Knowledge Issues: Identifying and Using Them
What do you really know about the world around you? Anything, everything, nothing? The answer is probably nowhere near as simple as you would like to think. Knowledge issues are a key component of TOK, or theory of knowledge presentations. In addition to being known as knowledge issues, they may be known as knowledge questions or problems of knowledge. However, they all equate to the same thing – knowledge issues force you, the individual making the presentation, to make a claim about a piece of knowledge and to then use the theory of knowledge in order to validate that claim.
Mind mapping can be a crucial part of the brainstorming session when you are developing a knowledge issue for your theory of knowledge presentation, so consider checking out this mind mapping course on Udemy to help you with this task. Once you think that you have an idea in mind, or something that could potentially be transformed into an idea for your knowledge issue, it is time for you to begin assessing whether or not what you have come up with is a proper knowledge issue for the TOK presentation.
What is a Knowledge Issue Exactly?
As ironic as it may seem, there is not really a clear definition of what a knowledge issue really is. It is generally easier to define what a knowledge issue isn’t. It is crucial to avoid choosing knowledge issues to discuss if you may be biased about that particular issue, if you are making assumptions about the knowledge issue, if you have no real way of supporting your claims about the issue, or if the problem does not lend itself well to a theory of knowledge way of thinking.
Another challenge that you might potentially face when attempting to come up with a knowledge issue for a theory of knowledge presentation is finding the knowledge issue in a real world situation. All too often, individuals who choose real life situations for their TOK presentations stick too closely to the known facts without getting into the abstract and logic-oriented type of thinking required of the theory of knowledge presentation. The problem solving skills required to do this can be learned, but you need to be willing to practice in order to get it right.
Identifying a Knowledge Problem in a Real Life Issue
Of course, you are supposed to use a real life situation as the basis for your knowledge issue. So what, then, are you supposed to do? Rather than discuss the issue itself, as many students are prone to do, it is important to choose a matter that relates to the real world issue that you are considering as the potential topic for the theory of knowledge presentation. For example, if you were interested in discussing a topic such as cloning, it would be important to discuss not the science behind cloning, but the controversy and the conflicting information that surrounds the issue. This variation in topic lends itself much better to the theory of knowledge presentation.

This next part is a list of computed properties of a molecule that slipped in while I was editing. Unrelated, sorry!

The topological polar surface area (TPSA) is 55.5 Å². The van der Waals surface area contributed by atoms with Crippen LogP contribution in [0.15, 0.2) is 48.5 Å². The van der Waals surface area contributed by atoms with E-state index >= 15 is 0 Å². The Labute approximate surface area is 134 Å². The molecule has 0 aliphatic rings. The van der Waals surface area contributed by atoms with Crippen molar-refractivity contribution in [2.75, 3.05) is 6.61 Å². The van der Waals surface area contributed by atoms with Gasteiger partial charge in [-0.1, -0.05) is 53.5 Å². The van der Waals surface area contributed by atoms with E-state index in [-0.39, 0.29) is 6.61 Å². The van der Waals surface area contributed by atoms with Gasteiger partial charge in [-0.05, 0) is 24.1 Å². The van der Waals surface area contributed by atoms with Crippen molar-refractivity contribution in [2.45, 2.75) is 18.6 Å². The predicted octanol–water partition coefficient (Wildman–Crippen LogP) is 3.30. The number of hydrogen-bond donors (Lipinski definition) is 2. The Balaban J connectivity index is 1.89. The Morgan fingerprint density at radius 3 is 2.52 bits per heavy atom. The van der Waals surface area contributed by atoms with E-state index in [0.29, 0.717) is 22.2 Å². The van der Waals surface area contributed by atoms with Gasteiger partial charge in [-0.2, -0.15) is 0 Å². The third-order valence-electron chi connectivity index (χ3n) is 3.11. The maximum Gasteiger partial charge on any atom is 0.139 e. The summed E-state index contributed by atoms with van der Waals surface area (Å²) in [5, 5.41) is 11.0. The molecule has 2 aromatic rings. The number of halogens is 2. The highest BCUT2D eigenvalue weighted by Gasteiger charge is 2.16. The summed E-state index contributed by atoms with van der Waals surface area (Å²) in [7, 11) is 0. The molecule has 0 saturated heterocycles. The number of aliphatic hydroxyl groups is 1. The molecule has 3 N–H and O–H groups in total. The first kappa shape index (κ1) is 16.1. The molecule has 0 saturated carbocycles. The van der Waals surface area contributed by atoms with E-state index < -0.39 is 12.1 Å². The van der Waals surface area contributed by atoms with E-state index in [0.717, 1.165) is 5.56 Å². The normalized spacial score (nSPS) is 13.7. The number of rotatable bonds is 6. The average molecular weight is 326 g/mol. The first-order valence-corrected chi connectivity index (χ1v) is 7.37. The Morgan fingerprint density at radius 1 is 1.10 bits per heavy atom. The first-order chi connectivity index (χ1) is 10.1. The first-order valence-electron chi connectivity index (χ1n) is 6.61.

To start defining the question that you will be using as your knowledge problem, ask questions about the issue at hand. Start with a “How” question, and use this as a jumping off point for the brainstorming that you will do to ultimately come up with the knowledge issue that you will be using.
For example, you have come across a scientific study related to happiness and literacy, or you may have made an observation in your own personal life that people who have different language capabilities have a tendency to approach things different. Rather than ask a question based on the issue itself, you would develop the knowledge issue with a question that was related to the study of language and linguistics. For example, you could ask, “How does language affect the way that we perceive the world?”
Don’t worry if the first potential knowledge issue you come up with isn’t perfect. Do some brainstorming and write down several different questions that could potentially lead to more developed knowledge issues that you can use in your presentation. If you need a little help, Udemy offers a great course that can help you to develop your critical thinking skills. Check it out, brainstorm some ideas, and let’s move on to the next step in the process of coming up with the knowledge issue – determining whether or not the idea you have come up with is appropriate for use as a knowledge issue.
What Makes Knowledge Issues Good or Bad
The first thing that is crucial to remember is the fact that knowledge issues must clearly be centered on the exploration and examination of knowledge itself. Knowledge issues are not meant to analyze and dissect factual subject matter – they are meant to explore what we know, and how we know it. That kind of abstraction can be difficult for some to grasp, but it’s crucial to remember that the abstraction and the ambiguity are important to your theory of knowledge presentation.